UK Court: Hospital Can Stop Care for Terminally Ill Man Despite Family’s Wishes

International   Steven Ertelt   Oct 30, 2013   |   6:06PM    London, England

In a case that is sure to spark concerns about health care rationing and euthanasia both in the United Kingdom and the United States, Britain’s highest court has ruled that a hospital can withhold treatment from a terminally ill patient.

The hospital is allowed to do this despite the wishes of the patient’s family.

From the Associated Press:

In a unanimous judgment handed down on Wednesday, the Supreme Court ruled that the Court of Appeal was correct in allowing Aintree University Hospital in Liverpool to withhold treatment from David James, 68, who suffered colon cancer, organ failure and a stroke, among other problems.

James’ doctors estimated he had a 1 percent chance of survival and applied to the Court of Protection for a legal declaration allowing it to discontinue some types of treatment, like restarting his heart if it stopped and a kidney replacement therapy. The court rejected the application on Dec. 6, but 15 days later the Court of Appeal reversed the decision. By that time, James’ condition had worsened, and he died on Dec. 31.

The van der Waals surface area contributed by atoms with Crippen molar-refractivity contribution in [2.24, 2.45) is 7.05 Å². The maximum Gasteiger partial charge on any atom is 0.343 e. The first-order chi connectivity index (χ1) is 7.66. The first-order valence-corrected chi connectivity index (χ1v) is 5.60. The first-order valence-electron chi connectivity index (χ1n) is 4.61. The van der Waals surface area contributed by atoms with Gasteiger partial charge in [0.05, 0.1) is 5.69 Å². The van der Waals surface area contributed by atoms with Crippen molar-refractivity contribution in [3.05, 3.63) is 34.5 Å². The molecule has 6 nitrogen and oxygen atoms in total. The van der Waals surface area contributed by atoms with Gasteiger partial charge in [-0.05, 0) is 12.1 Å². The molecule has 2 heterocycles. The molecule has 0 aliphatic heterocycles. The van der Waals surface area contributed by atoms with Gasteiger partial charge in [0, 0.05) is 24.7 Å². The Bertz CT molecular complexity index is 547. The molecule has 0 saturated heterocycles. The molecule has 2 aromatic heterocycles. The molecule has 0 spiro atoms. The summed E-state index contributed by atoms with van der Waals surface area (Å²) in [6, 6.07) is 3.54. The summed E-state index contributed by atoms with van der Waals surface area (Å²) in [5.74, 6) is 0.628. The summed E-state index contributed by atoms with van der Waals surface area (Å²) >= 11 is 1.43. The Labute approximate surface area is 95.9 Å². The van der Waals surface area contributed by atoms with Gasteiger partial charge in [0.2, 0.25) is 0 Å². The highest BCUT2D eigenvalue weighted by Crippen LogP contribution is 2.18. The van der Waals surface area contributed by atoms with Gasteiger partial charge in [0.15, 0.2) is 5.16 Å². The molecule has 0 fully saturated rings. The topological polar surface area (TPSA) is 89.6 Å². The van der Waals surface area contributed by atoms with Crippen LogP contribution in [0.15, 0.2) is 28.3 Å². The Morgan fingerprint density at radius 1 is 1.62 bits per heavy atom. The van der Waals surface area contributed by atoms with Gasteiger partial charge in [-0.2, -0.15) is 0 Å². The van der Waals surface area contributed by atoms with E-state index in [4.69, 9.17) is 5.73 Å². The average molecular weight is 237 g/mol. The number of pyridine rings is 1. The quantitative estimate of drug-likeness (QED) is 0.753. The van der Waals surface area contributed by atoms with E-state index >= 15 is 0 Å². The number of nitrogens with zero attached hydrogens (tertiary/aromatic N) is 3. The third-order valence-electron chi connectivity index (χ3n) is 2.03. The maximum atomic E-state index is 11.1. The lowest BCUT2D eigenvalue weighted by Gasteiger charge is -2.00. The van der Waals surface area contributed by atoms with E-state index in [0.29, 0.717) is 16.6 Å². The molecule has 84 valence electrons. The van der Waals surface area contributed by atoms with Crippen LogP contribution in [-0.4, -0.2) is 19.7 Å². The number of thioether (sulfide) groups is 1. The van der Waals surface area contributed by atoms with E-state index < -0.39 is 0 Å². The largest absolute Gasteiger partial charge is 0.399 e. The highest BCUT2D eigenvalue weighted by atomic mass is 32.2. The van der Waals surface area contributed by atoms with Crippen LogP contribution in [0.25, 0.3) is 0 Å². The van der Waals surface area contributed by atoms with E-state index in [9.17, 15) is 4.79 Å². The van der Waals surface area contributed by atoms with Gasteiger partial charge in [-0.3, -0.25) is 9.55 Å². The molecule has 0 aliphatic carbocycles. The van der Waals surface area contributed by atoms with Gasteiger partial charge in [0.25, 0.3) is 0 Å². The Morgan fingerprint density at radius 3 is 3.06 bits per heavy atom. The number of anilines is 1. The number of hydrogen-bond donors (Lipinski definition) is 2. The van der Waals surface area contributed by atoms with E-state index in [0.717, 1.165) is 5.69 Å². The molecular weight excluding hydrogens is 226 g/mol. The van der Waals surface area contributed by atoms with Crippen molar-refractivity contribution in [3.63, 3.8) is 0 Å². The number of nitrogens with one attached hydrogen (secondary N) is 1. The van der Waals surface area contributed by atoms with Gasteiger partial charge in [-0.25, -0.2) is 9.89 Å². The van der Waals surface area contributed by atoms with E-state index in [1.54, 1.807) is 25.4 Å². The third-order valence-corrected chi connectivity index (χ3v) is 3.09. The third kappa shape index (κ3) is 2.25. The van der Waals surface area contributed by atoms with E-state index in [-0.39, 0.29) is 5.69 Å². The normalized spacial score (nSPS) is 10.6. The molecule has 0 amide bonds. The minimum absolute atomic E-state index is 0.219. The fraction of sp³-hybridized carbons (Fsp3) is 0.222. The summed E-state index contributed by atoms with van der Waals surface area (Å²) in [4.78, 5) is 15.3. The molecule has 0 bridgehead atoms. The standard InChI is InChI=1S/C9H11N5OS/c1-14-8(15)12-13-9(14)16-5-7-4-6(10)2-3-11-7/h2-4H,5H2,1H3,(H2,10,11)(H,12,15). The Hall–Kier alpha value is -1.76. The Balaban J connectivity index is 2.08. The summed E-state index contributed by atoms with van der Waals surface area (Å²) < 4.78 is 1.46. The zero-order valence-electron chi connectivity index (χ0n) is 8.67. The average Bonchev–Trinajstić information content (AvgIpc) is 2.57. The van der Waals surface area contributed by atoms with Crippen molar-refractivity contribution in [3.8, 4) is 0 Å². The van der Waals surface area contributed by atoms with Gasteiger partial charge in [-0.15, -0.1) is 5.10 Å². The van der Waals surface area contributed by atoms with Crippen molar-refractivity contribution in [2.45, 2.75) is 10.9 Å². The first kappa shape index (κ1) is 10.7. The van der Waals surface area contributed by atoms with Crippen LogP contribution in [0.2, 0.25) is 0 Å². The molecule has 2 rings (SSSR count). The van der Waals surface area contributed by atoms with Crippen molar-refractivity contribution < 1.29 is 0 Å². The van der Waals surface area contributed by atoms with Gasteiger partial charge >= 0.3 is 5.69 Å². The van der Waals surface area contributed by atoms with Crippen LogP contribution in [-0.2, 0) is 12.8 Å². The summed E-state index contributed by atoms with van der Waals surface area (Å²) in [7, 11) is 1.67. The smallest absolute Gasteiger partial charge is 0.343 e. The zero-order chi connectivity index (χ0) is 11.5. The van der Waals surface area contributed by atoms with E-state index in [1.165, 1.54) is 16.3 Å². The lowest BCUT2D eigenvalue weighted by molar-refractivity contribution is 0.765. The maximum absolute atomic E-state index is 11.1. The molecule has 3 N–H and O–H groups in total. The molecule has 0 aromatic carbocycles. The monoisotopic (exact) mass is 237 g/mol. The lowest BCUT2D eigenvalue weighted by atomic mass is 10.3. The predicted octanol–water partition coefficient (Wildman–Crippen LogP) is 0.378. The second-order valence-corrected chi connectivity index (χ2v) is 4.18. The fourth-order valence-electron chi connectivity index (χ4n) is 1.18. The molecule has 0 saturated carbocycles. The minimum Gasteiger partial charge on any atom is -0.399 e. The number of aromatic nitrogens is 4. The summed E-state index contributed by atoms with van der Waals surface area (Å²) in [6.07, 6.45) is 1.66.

James’ family argued that his care should have continued.

The Supreme Court judges concluded that where treatment is futile, “it would be in the best interests of the patient to withdraw or withhold life-sustaining treatment,” even if this results in the patient’s death.

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James’ family said they believed he would have wanted to continue being treated and that he had not reached the point where treatment was hopeless.

Interestingly, the AP article doesn’t quote any members of James’ family concerning his medical care and situation or their desire to keep treatment despite the hospital’s wishes. With government-run health care, treatment options increasingly are taken out of the hands of patients and families and put in the hands of hospitals and courts.